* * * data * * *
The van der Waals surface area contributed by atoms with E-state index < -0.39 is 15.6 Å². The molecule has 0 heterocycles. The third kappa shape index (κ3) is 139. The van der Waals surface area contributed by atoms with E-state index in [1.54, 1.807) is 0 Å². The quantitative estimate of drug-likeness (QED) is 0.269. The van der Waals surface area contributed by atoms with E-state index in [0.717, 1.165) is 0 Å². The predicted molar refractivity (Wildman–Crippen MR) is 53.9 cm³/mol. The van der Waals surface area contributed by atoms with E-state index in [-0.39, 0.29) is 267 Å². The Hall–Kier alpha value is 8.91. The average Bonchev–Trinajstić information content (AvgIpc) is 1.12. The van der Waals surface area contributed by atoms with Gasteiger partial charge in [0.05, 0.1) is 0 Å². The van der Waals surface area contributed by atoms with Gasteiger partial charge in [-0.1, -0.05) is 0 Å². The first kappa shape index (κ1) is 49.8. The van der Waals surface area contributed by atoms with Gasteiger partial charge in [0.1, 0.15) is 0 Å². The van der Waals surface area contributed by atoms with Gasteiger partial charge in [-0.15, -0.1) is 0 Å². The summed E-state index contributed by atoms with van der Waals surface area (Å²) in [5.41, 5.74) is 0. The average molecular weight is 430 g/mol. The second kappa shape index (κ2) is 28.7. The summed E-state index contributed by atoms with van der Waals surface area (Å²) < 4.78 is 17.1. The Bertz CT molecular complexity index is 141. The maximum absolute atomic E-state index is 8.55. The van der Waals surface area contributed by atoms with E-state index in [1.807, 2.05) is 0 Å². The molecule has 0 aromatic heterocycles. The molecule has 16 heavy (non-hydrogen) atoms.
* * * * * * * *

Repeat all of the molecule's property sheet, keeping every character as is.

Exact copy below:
The van der Waals surface area contributed by atoms with E-state index < -0.39 is 15.6 Å². The molecule has 0 heterocycles. The third kappa shape index (κ3) is 139. The van der Waals surface area contributed by atoms with E-state index in [1.54, 1.807) is 0 Å². The quantitative estimate of drug-likeness (QED) is 0.269. The van der Waals surface area contributed by atoms with E-state index in [0.717, 1.165) is 0 Å². The predicted molar refractivity (Wildman–Crippen MR) is 53.9 cm³/mol. The van der Waals surface area contributed by atoms with E-state index in [-0.39, 0.29) is 267 Å². The Hall–Kier alpha value is 8.91. The average Bonchev–Trinajstić information content (AvgIpc) is 1.12. The van der Waals surface area contributed by atoms with Gasteiger partial charge in [0.05, 0.1) is 0 Å². The van der Waals surface area contributed by atoms with Gasteiger partial charge in [-0.1, -0.05) is 0 Å². The first kappa shape index (κ1) is 49.8. The van der Waals surface area contributed by atoms with Gasteiger partial charge in [0.1, 0.15) is 0 Å². The van der Waals surface area contributed by atoms with Gasteiger partial charge in [-0.15, -0.1) is 0 Å². The summed E-state index contributed by atoms with van der Waals surface area (Å²) in [5.41, 5.74) is 0. The average molecular weight is 430 g/mol. The second kappa shape index (κ2) is 28.7. The summed E-state index contributed by atoms with van der Waals surface area (Å²) < 4.78 is 17.1. The Bertz CT molecular complexity index is 141. The maximum absolute atomic E-state index is 8.55. The van der Waals surface area contributed by atoms with E-state index in [1.807, 2.05) is 0 Å². The molecule has 0 aromatic heterocycles. The molecule has 16 heavy (non-hydrogen) atoms.